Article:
Prepared by the National Center for Higher Education Management Systems (NCHEMS)
In February 2009, President Barack Obama told a joint session of Congress: “By 2020, America will once again have the highest proportion of college graduates in the world”. Higher education policymakers across the country were immediately encouraged by this statement, and a variety of policy organizations quickly set out to calculate the number of degrees needed for the U.S. to meet this ambitious goal. A variety of analyses ensued; each applying different combinations of educational attainment targets, age‐groups, and assumptions. But the use of different assumptions and methodologies is resulting in degree production models that run the risk of confusing, rather than clarifying, this important issue. This has prompted efforts to agree upon a common methodology, and to involve key organizations and stakeholders in the process.

The following brief contains the methodology and calculations proposed by NCHEMS, with input from staffs of the U.S. Department of Education and the White House’s Council of Economic Advisers, the National Center for Education Statistics, and the Delta Project on Postsecondary Costs, Productivity, and Accountability. It briefly describes: (1) the rationale for determining the college attainment goal for the U.S., (2) the calculations used to derive the number of additional college degrees the U.S. needs by 2020, (3) an estimate of the additional degrees each state should produce in order to contribute to the nation’s goal, and (4) several assumptions and limitations associated with the approach.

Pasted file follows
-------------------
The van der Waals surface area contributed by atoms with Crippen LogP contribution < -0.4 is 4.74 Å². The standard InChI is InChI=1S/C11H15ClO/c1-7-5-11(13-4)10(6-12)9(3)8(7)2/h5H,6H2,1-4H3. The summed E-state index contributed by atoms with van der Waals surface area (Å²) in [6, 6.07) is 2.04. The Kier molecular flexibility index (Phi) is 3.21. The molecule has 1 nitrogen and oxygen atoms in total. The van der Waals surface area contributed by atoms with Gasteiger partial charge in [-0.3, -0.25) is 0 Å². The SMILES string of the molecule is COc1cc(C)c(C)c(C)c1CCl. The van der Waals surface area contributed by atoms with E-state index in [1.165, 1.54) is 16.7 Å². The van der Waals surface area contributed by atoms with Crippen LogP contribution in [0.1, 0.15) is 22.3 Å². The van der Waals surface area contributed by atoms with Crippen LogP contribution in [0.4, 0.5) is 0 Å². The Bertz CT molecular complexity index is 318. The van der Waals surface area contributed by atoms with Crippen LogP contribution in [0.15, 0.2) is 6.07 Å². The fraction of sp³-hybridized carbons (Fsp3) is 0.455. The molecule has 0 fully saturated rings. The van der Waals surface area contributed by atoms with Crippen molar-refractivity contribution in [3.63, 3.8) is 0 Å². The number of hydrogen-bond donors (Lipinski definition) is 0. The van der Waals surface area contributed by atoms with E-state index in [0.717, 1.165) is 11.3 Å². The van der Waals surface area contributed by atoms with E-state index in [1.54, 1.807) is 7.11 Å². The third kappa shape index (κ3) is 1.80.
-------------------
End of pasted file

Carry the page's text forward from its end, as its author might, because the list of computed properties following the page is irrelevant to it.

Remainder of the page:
The 2020 U.S. College Attainment Goal: 60 Percent of Adults Aged 25 to 34 with College Degrees
A driving force behind the President’s statement are data published annually by the Organisation for Economic Cooperation and Development (OECD), which reveal that the U.S. recently ranked 10th among developed countries in the percentage of its young adults ages 25 to 34 with college degrees (associate and higher). More than half of the young adults in the leading countries (Canada, South Korea, and Japan) have earned college degrees compared to less than 40 percent in the U.S. (Figure 1 below)